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Why Nonprofits Should Pursue Federal Contracts And Not Government Grants

8 Aug 2017 10:28 AM | Linda Chatmon (Administrator)

Most nonprofit founders are a little surprised when I suggest they compete for federal contracts instead of looking for government grants. In this article, I will tell you why it may be better for your organization to turn to federal contracting opportunities as part of your funding strategy.

One of the huge advantages young nonprofit organizations have over young for-profits companies is the opportunity to select and assemble a board of directors.

The average struggling startup doesn’t have or need a board. This is one case where the stereotype may be true, in that the typical startup is owned by a tech person and sales guy, and hopefully it really is a sales guy, and not just a “visionary”.

Either way, startup founders often work double-duty as the company’s strategists, sales team, copywriters, and admin staff.

Nonprofits, on the other hand, often have boards made up of a diverse selection of talented people, many of whom are leaders in their own space.

This small difference can give nonprofits a distinct advantage when they enter the federal contracting space and have to compete against for-profit companies.

In fact, this distinction is one of the primary reasons I encourage nonprofit organizations to go after government contracts instead of just competing for government grants.

Federal Contracts Vs. Government Grants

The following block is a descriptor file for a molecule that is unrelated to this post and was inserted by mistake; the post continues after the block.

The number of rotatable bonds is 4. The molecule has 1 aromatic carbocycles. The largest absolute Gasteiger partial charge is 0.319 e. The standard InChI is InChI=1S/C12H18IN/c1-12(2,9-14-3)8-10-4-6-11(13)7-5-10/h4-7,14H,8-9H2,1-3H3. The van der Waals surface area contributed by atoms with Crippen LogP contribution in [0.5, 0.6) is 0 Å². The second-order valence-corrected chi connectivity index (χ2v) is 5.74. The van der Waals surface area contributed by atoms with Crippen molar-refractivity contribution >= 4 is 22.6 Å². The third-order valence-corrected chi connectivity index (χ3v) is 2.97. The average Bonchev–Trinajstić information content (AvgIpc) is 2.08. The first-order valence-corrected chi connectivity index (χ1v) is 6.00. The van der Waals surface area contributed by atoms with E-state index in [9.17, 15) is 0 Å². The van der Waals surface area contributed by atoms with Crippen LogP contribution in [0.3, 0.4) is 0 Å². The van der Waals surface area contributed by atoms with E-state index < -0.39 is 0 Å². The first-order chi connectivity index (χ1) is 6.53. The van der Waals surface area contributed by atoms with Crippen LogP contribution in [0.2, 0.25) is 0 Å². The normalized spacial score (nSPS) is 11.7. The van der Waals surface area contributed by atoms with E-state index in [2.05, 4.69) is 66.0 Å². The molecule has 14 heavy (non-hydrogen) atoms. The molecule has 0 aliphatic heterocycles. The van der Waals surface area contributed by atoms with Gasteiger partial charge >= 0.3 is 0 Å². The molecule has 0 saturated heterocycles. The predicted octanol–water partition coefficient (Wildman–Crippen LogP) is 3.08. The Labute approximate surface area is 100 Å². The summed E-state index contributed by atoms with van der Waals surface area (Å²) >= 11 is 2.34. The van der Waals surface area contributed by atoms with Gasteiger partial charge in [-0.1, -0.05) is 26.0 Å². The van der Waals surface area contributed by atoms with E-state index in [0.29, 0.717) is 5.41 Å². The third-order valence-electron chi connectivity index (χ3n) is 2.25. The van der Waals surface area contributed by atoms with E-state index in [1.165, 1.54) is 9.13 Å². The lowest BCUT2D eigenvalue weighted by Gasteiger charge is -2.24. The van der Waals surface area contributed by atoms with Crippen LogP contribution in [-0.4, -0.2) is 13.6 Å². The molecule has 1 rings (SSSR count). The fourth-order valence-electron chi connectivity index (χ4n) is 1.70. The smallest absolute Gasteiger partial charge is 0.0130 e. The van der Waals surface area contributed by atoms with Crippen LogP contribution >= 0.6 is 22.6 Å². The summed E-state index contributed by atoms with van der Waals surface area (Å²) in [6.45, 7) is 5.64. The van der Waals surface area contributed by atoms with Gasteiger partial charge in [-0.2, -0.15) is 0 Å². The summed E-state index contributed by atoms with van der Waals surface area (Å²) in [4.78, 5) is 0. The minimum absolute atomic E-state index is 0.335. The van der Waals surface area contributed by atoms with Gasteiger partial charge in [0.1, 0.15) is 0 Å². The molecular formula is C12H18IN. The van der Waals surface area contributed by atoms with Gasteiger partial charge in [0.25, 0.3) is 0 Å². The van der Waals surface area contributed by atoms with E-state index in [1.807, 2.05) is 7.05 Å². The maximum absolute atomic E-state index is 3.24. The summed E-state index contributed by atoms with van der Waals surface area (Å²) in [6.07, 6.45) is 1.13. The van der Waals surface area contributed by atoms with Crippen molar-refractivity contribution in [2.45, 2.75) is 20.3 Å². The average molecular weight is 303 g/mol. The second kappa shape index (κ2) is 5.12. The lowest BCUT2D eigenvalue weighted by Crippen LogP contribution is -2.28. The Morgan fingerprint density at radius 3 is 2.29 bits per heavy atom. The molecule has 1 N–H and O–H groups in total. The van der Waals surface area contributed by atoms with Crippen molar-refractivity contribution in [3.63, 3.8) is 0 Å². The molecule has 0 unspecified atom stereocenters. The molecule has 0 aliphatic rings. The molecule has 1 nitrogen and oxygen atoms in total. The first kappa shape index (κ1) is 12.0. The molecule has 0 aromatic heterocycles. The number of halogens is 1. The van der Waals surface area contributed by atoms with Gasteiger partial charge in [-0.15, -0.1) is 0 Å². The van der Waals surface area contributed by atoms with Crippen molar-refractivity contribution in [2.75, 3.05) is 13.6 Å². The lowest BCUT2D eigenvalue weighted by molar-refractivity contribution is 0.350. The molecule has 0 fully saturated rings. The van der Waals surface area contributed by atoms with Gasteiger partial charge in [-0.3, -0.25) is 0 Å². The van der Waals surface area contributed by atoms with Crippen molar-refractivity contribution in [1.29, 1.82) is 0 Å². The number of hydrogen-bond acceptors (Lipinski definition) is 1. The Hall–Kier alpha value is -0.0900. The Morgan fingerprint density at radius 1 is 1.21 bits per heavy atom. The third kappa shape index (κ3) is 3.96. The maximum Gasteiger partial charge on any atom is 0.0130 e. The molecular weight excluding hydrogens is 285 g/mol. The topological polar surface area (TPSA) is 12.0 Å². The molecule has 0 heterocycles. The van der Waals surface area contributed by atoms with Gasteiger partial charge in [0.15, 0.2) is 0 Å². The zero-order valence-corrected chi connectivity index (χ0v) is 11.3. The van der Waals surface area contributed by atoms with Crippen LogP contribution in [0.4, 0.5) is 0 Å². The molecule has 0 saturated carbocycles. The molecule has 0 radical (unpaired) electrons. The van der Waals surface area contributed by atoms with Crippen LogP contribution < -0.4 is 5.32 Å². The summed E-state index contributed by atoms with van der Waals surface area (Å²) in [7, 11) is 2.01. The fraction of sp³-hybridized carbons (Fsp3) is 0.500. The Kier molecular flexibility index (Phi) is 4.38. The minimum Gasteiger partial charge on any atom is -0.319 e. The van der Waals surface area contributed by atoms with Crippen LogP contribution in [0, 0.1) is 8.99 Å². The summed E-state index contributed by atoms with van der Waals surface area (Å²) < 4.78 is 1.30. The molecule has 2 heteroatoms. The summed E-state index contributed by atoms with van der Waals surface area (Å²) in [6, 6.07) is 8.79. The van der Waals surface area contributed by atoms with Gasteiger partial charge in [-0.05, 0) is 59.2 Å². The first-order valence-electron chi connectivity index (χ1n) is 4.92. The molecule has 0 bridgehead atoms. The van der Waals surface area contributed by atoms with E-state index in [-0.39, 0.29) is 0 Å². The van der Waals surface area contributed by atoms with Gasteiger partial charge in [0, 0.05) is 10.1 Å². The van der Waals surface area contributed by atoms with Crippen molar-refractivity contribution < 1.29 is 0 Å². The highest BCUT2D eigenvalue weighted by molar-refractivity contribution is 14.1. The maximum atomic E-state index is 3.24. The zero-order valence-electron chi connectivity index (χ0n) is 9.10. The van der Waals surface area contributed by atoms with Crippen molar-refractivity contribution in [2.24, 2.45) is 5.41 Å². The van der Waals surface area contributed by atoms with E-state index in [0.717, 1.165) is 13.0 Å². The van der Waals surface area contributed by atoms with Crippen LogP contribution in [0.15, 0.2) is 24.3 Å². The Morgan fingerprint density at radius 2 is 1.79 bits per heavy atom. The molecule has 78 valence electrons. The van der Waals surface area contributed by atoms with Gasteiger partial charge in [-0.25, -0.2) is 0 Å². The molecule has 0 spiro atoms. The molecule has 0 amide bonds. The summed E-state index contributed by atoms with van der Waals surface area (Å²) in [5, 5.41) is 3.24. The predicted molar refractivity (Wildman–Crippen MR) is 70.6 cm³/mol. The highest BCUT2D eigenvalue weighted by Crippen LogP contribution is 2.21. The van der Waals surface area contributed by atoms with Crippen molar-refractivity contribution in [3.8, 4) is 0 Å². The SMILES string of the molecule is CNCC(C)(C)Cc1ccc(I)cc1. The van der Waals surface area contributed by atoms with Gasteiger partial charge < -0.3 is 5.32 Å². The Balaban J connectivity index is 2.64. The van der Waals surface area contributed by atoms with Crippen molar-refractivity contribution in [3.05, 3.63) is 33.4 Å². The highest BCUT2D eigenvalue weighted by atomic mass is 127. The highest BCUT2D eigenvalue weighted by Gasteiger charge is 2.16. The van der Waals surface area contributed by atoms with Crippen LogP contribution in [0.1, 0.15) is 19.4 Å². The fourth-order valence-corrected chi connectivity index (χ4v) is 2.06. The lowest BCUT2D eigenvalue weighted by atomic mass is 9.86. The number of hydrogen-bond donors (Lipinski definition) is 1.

Most founders are a little surprised when I suggest they compete for federal contracts instead of looking for government grants. The truth is federal contracting often provides a better opportunity for nonprofits to have the type of long-term income that can support consistent growth.

Let’s face it: If your nonprofit doesn’t have a large endowment sitting in an account somewhere drawing interest, your organization will have to raise funds to generate enough revenue just to cover the organization’s expenses.

The problem with fundraising is it’s unpredictable.

You don’t know from year to year how close you will get to raising your target amounts. To me, it makes sense for mission-focused nonprofits to offer a menu of products and services they can monetize to support their mission.

How To Determine If Your Nonprofit Is Eligible For Government Contracts

The easiest way to figure out if you’re eligible for a government contract is to do what for-profit companies do – find a federal Request for Proposal (RFP) for which your organization would be a good fit.

Many people have the misconception that the government only buys products. But the government buys services as well. So, you don’t have to make and sell widgets to compete for government contracts.

Your company can develop training programs for certain segments of the population. You may even be able to find RFPs that will keep your contracting activities within the scope of your organization’s mission.

Some government agencies get grants then use the proceeds to to contract with nonprofit organizations. The Department of Labor does it, as do Housing and Urban Development, the Environmental Protection Agency, and the National Institute of Health.

All four of these agencies contract with nonprofits. But these are not government grants. This money is set aside for nonprofit organizations who are willing to pursue federal contracting opportunities.

In addition to competing for federal contracts yourself, make it a point to also reach out to larger nonprofit entities like the Salvation Army and Catholic charities as they often have “subgrant” opportunities for nonprofits who are looking to partner with them and perform certain programs.

Larger organization secure government grants then look for smaller nonprofits to provide the services needed to fulfill grant requirements.

Don’t overlook federal contracting and sub-grant opportunities as part of your program income funding strategy.

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